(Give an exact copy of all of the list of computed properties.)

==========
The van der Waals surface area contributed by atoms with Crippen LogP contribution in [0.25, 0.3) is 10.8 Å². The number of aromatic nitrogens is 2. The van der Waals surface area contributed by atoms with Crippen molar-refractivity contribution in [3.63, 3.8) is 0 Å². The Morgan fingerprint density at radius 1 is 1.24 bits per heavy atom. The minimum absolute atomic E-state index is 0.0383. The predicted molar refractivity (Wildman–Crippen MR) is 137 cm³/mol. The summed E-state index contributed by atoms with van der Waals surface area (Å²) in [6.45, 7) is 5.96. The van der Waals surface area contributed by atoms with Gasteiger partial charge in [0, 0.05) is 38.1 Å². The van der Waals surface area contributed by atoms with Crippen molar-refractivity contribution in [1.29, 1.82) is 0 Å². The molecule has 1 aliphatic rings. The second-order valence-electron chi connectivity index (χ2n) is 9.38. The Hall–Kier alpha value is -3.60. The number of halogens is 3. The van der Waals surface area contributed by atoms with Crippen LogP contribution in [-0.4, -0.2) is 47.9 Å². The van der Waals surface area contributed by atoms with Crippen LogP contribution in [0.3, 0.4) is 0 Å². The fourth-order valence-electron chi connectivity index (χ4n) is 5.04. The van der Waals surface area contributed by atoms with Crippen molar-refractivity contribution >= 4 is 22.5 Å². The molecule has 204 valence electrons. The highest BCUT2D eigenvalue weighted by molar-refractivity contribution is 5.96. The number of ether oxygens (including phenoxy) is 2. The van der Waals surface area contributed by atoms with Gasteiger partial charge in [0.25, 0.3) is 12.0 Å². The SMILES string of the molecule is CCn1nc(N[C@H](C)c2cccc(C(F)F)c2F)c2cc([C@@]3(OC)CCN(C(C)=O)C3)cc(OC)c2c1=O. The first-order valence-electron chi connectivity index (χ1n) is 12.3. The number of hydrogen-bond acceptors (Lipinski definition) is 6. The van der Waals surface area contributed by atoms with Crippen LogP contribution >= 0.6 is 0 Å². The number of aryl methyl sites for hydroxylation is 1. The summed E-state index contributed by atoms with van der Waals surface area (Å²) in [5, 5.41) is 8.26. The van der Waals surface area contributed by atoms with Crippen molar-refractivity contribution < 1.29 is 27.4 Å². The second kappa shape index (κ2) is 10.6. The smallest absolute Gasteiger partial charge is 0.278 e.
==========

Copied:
The van der Waals surface area contributed by atoms with Crippen LogP contribution in [0.25, 0.3) is 10.8 Å². The number of aromatic nitrogens is 2. The van der Waals surface area contributed by atoms with Crippen molar-refractivity contribution in [3.63, 3.8) is 0 Å². The Morgan fingerprint density at radius 1 is 1.24 bits per heavy atom. The minimum absolute atomic E-state index is 0.0383. The predicted molar refractivity (Wildman–Crippen MR) is 137 cm³/mol. The summed E-state index contributed by atoms with van der Waals surface area (Å²) in [6.45, 7) is 5.96. The van der Waals surface area contributed by atoms with Gasteiger partial charge in [0, 0.05) is 38.1 Å². The van der Waals surface area contributed by atoms with Crippen molar-refractivity contribution in [1.29, 1.82) is 0 Å². The molecule has 1 aliphatic rings. The second-order valence-electron chi connectivity index (χ2n) is 9.38. The Hall–Kier alpha value is -3.60. The number of halogens is 3. The van der Waals surface area contributed by atoms with Crippen LogP contribution in [-0.4, -0.2) is 47.9 Å². The van der Waals surface area contributed by atoms with Crippen LogP contribution in [0.3, 0.4) is 0 Å². The fourth-order valence-electron chi connectivity index (χ4n) is 5.04. The van der Waals surface area contributed by atoms with Crippen molar-refractivity contribution >= 4 is 22.5 Å². The molecule has 204 valence electrons. The highest BCUT2D eigenvalue weighted by molar-refractivity contribution is 5.96. The number of ether oxygens (including phenoxy) is 2. The van der Waals surface area contributed by atoms with Gasteiger partial charge in [0.25, 0.3) is 12.0 Å². The SMILES string of the molecule is CCn1nc(N[C@H](C)c2cccc(C(F)F)c2F)c2cc([C@@]3(OC)CCN(C(C)=O)C3)cc(OC)c2c1=O. The first-order valence-electron chi connectivity index (χ1n) is 12.3. The number of hydrogen-bond acceptors (Lipinski definition) is 6. The van der Waals surface area contributed by atoms with Crippen LogP contribution >= 0.6 is 0 Å². The number of aryl methyl sites for hydroxylation is 1. The summed E-state index contributed by atoms with van der Waals surface area (Å²) in [5, 5.41) is 8.26. The van der Waals surface area contributed by atoms with Crippen molar-refractivity contribution < 1.29 is 27.4 Å². The second kappa shape index (κ2) is 10.6. The smallest absolute Gasteiger partial charge is 0.278 e.